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No Evidence For Routine Use Of HRT

No Evidence For Routine Use Of Hormone Replacement Therapy

A New Zealand guideline launched on 10 May shows that Hormone Replacement Therapy (HRT) is not recommended for routine use in postmenopausal women. Indeed, the guideline team reports that many women do not require or seek treatment at menopause or later in life.

The guideline updates and extends a consensus document developed in 1993. Studies since then have provided new evidence and there has been a trend towards using HRT for new indications. The guideline says that the new evidence does not appear to have bolstered arguments in favour of the benefits of HRT, while there is now greater clarity about risks.

The guideline team found that the main benefits of HRT were for women with troubling menopausal symptoms such as hot flushes and vaginal dryness and as prevention of fractures for women at high risk.

The guideline clarifies the risks of HRT. International and New Zealand evidence indicates that HRT should not be prescribed for women with coronary heart disease or a personal history of venous thromboembolism. These findings represent a significant change in previous advice to practitioners.

The team also found that there was little evidence to justify the use of HRT for conditions such as incontinence, depression, Alzheimer’s and memory loss, loss of libido, aches and pains and skin ageing.

Dr Helen Roberts, chair of the guideline team, said that “the team also found strong evidence of the effectiveness of HRT treatments for disruptive menopausal symptoms (hot flushes, vaginal atrophy and disturbed sleep), premature menopause and where women are at high risk of osteoporotic fracture.”

Helen, a Senior Lecturer of Women’s Health, University of Auckland and Research Manager of New Zealand Family Planning Association, said “it was a unique experience working with such a broad based multi-disciplinary guideline team. We had Maori and Pacific Island representatives, health professionals with an interest in specific conditions associated with the menopause, general practitioners, evidence based researchers, an epidemiologist, information specialist and consumer representative.”

The multi-disciplinary team worked together over a period of two years to evaluate the evidence for hormone-based treatments currently prescribed for some New Zealand women during the perimenopause and postmenopause, including pharmaceutical preparations, herbal preparations and dietary supplements. The guideline team’s objective was to provide an evidence based summary of the benefits, risks and contraindications to the use of unopposed estrogen therapy and combined estrogen-progestogen hormone replacement therapy (HRT) for the treatment and/or prevention of symptoms and conditions associated with the menopause, based on the best evidence currently available.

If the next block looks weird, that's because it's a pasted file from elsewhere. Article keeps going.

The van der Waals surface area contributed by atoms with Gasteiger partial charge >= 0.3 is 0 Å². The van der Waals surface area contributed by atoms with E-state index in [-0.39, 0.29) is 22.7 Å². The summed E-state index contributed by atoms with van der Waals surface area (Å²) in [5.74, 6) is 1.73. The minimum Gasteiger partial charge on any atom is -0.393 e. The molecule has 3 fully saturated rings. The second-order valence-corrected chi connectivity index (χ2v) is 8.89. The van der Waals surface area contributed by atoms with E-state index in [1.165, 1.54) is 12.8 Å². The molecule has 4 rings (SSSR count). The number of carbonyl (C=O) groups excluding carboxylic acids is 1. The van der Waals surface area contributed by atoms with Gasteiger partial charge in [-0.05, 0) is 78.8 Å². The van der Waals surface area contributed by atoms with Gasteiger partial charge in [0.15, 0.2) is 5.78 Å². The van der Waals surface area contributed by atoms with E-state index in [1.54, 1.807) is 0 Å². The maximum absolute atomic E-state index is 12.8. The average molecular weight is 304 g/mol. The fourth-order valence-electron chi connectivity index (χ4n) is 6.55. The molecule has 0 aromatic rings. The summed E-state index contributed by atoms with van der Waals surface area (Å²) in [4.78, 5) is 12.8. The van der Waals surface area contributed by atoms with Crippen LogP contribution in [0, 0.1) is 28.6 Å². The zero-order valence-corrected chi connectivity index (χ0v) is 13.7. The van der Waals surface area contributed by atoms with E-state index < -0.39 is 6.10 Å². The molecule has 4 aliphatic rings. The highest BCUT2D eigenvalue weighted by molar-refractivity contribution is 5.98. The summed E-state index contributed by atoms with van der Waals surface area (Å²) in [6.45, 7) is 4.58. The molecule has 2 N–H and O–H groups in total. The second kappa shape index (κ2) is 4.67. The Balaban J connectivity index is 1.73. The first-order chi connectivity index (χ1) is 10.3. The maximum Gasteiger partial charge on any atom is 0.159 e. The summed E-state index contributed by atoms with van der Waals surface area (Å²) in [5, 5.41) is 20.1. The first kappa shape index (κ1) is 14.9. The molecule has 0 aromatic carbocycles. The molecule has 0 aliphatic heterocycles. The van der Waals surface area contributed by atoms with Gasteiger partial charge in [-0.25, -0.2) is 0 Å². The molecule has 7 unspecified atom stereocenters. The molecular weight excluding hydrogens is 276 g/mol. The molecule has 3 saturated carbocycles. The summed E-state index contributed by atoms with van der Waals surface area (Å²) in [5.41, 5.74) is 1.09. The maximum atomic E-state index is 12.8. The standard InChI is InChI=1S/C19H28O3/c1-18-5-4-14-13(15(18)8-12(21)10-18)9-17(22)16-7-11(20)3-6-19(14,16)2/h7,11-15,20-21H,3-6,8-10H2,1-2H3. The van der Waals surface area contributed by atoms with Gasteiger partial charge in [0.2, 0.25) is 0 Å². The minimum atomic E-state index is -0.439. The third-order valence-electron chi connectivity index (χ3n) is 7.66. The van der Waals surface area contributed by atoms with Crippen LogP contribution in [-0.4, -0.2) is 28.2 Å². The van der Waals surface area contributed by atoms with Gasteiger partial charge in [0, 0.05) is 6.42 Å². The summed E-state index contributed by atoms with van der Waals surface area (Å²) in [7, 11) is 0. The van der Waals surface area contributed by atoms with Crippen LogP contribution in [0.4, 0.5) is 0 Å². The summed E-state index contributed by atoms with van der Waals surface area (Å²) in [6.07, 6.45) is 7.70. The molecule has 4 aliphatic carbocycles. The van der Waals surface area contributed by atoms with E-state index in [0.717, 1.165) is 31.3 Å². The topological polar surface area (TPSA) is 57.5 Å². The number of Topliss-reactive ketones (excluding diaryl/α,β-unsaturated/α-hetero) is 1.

There is wide support for this guideline. It has received endorsement from the New Zealand Guidelines Group, the Royal College of General Practitioners, the Royal Australasian College of Obstetricians and Gynaecologists, The College of Nurses Aotearoa New Zealand, Women’s Health Action, the Family Planning Association, the Cardiac Society, the National Heart Foundation, the Australasian Menopause Society and Osteoporosis New Zealand.

Sandra Coney was the team’s consumer representative. Sandra said “I was very pleased to be involved in the collaboration of this guideline. We now have clear, up to date, evidence-based information that will help older women and their doctors find out more about their health options and the benefits, risks and uncertainties of HRT.”

The guideline is aimed at primary health care providers, women’s health information services and specialists. Plans for a special resource for women and their families are being developed for launch later this year.

Helen Roberts said that HRT usage has increased significantly in NZ during the last decade. PHARMAC data shows that subsidised hormone replacement units doubled from 1993 to 1999 (from 15,000,000 units to 31,700,000 units). They also found a significant increase in women being prescribed HRT between 1992 and 1999.

“We hope that this new evidence-based guideline will improve prescriber’s access to the latest international information on the risks and benefits of HRT in a helpful and useful way”, said Dr Roberts.

Summaries of the guideline as well as copies of the full guideline will be available from the New Zealand Guidelines Group from 10 May 2001 on their website www.nzgg.org.nz NZGG is also planning a education programme aimed at getting the guideline messages to practitioners through seminars, videos and CME meetings.

“We are aware of the need to keep tabs on new evidence as it emerges. We are planning to review the guideline in the light of new research, at least every four or five years” said Helen Roberts. The updated guideline has been able to clarify some potential harms of HRT but there is still contradictory and inconsistent evidence in some areas. Two large international multi-centre trials are currently in progress. The WISDOM trial of 34,000 women will have follow-up for at least 10 years and results will be reported in 2010. The Women’s Health Initiative trial, including 161,000 women aged 50-79 will provide answers in 2005.

ENDS


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